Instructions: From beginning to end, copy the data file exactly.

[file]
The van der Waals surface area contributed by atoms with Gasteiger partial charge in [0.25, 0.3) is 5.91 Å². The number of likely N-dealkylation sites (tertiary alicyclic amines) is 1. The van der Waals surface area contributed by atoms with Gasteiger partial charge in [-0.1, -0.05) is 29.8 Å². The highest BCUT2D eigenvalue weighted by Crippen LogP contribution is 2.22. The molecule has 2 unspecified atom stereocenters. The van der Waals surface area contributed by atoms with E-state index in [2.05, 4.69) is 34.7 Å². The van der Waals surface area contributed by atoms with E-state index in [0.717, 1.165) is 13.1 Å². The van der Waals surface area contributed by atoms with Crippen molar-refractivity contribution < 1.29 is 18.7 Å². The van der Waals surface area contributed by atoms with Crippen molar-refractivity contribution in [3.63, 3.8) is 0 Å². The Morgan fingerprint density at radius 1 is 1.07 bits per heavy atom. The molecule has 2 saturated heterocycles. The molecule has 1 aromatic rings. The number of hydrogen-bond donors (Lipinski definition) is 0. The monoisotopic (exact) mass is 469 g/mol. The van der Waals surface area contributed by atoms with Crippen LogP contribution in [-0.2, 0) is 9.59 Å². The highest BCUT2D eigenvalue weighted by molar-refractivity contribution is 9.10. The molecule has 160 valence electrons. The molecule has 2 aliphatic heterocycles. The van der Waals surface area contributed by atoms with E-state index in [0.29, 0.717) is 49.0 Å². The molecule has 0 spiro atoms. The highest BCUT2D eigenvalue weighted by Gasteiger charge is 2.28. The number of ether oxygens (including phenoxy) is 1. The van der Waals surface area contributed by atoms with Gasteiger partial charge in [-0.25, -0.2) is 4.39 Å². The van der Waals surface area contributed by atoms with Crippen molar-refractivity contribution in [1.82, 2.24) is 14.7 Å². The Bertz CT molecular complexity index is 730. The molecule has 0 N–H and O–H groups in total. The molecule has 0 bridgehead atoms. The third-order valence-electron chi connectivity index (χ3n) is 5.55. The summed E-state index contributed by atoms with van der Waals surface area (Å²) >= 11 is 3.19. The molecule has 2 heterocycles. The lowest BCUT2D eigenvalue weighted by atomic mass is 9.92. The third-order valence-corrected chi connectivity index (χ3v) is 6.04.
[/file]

The van der Waals surface area contributed by atoms with Gasteiger partial charge in [0.25, 0.3) is 5.91 Å². The number of likely N-dealkylation sites (tertiary alicyclic amines) is 1. The van der Waals surface area contributed by atoms with Gasteiger partial charge in [-0.1, -0.05) is 29.8 Å². The highest BCUT2D eigenvalue weighted by Crippen LogP contribution is 2.22. The molecule has 2 unspecified atom stereocenters. The van der Waals surface area contributed by atoms with E-state index in [2.05, 4.69) is 34.7 Å². The van der Waals surface area contributed by atoms with E-state index in [0.717, 1.165) is 13.1 Å². The van der Waals surface area contributed by atoms with Crippen molar-refractivity contribution < 1.29 is 18.7 Å². The van der Waals surface area contributed by atoms with Crippen molar-refractivity contribution in [3.63, 3.8) is 0 Å². The Morgan fingerprint density at radius 1 is 1.07 bits per heavy atom. The molecule has 2 saturated heterocycles. The molecule has 1 aromatic rings. The number of hydrogen-bond donors (Lipinski definition) is 0. The monoisotopic (exact) mass is 469 g/mol. The van der Waals surface area contributed by atoms with Crippen LogP contribution in [-0.2, 0) is 9.59 Å². The highest BCUT2D eigenvalue weighted by molar-refractivity contribution is 9.10. The molecule has 160 valence electrons. The molecule has 2 aliphatic heterocycles. The van der Waals surface area contributed by atoms with E-state index in [0.29, 0.717) is 49.0 Å². The molecule has 0 spiro atoms. The highest BCUT2D eigenvalue weighted by Gasteiger charge is 2.28. The number of ether oxygens (including phenoxy) is 1. The van der Waals surface area contributed by atoms with Gasteiger partial charge in [-0.25, -0.2) is 4.39 Å². The van der Waals surface area contributed by atoms with Crippen molar-refractivity contribution in [1.82, 2.24) is 14.7 Å². The Bertz CT molecular complexity index is 730. The molecule has 0 N–H and O–H groups in total. The molecule has 0 bridgehead atoms. The third-order valence-electron chi connectivity index (χ3n) is 5.55. The summed E-state index contributed by atoms with van der Waals surface area (Å²) >= 11 is 3.19. The molecule has 2 heterocycles. The lowest BCUT2D eigenvalue weighted by atomic mass is 9.92. The third-order valence-corrected chi connectivity index (χ3v) is 6.04.